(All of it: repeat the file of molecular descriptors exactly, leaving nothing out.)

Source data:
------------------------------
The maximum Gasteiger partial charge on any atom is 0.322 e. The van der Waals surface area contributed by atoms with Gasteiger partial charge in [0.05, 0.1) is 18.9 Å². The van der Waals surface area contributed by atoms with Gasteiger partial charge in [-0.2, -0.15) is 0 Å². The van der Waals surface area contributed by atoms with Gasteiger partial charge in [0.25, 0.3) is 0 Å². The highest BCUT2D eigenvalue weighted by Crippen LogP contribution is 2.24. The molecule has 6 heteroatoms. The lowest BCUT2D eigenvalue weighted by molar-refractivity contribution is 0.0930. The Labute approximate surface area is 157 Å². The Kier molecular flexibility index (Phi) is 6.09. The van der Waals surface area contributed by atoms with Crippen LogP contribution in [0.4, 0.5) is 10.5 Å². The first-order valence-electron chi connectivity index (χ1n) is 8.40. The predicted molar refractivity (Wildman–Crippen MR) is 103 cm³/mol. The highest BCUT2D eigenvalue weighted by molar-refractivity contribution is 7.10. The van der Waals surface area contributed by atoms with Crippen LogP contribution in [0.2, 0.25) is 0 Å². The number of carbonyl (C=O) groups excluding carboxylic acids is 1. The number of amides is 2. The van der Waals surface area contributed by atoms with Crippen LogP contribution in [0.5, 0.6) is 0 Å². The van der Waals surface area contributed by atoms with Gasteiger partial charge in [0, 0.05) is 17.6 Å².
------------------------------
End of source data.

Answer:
The maximum Gasteiger partial charge on any atom is 0.322 e. The van der Waals surface area contributed by atoms with Gasteiger partial charge in [0.05, 0.1) is 18.9 Å². The van der Waals surface area contributed by atoms with Gasteiger partial charge in [-0.2, -0.15) is 0 Å². The van der Waals surface area contributed by atoms with Gasteiger partial charge in [0.25, 0.3) is 0 Å². The highest BCUT2D eigenvalue weighted by Crippen LogP contribution is 2.24. The molecule has 6 heteroatoms. The lowest BCUT2D eigenvalue weighted by molar-refractivity contribution is 0.0930. The Labute approximate surface area is 157 Å². The Kier molecular flexibility index (Phi) is 6.09. The van der Waals surface area contributed by atoms with Crippen LogP contribution in [0.4, 0.5) is 10.5 Å². The first-order valence-electron chi connectivity index (χ1n) is 8.40. The predicted molar refractivity (Wildman–Crippen MR) is 103 cm³/mol. The highest BCUT2D eigenvalue weighted by molar-refractivity contribution is 7.10. The van der Waals surface area contributed by atoms with Crippen LogP contribution in [0.2, 0.25) is 0 Å². The number of carbonyl (C=O) groups excluding carboxylic acids is 1. The number of amides is 2. The van der Waals surface area contributed by atoms with Crippen LogP contribution in [0.5, 0.6) is 0 Å². The van der Waals surface area contributed by atoms with Gasteiger partial charge in [0, 0.05) is 17.6 Å².